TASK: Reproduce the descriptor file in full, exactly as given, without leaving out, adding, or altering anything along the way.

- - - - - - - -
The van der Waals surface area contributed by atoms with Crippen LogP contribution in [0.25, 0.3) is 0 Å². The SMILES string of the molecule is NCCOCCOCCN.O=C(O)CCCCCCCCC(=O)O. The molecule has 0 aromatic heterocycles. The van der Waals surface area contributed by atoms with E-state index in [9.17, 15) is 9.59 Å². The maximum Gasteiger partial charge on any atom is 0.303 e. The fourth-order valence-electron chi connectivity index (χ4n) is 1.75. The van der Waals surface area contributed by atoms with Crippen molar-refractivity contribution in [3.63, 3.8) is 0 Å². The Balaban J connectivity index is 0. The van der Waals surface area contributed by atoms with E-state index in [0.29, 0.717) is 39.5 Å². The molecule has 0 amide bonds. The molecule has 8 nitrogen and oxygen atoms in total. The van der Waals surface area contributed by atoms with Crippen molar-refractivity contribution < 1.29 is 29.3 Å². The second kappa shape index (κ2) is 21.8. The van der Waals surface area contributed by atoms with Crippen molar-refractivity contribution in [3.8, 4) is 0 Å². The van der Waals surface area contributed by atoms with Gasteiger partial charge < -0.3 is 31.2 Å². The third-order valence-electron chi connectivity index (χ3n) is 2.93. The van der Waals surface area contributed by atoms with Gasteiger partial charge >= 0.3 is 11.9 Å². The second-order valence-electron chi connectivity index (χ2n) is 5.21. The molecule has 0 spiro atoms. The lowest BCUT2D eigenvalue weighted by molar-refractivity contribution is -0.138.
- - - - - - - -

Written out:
The van der Waals surface area contributed by atoms with Crippen LogP contribution in [0.25, 0.3) is 0 Å². The SMILES string of the molecule is NCCOCCOCCN.O=C(O)CCCCCCCCC(=O)O. The molecule has 0 aromatic heterocycles. The van der Waals surface area contributed by atoms with E-state index in [9.17, 15) is 9.59 Å². The maximum Gasteiger partial charge on any atom is 0.303 e. The fourth-order valence-electron chi connectivity index (χ4n) is 1.75. The van der Waals surface area contributed by atoms with Crippen molar-refractivity contribution in [3.63, 3.8) is 0 Å². The Balaban J connectivity index is 0. The van der Waals surface area contributed by atoms with E-state index in [0.29, 0.717) is 39.5 Å². The molecule has 0 amide bonds. The molecule has 8 nitrogen and oxygen atoms in total. The van der Waals surface area contributed by atoms with Crippen molar-refractivity contribution < 1.29 is 29.3 Å². The second kappa shape index (κ2) is 21.8. The van der Waals surface area contributed by atoms with Crippen molar-refractivity contribution in [3.8, 4) is 0 Å². The van der Waals surface area contributed by atoms with Gasteiger partial charge < -0.3 is 31.2 Å². The third-order valence-electron chi connectivity index (χ3n) is 2.93. The van der Waals surface area contributed by atoms with Gasteiger partial charge >= 0.3 is 11.9 Å². The second-order valence-electron chi connectivity index (χ2n) is 5.21. The molecule has 0 spiro atoms. The lowest BCUT2D eigenvalue weighted by molar-refractivity contribution is -0.138.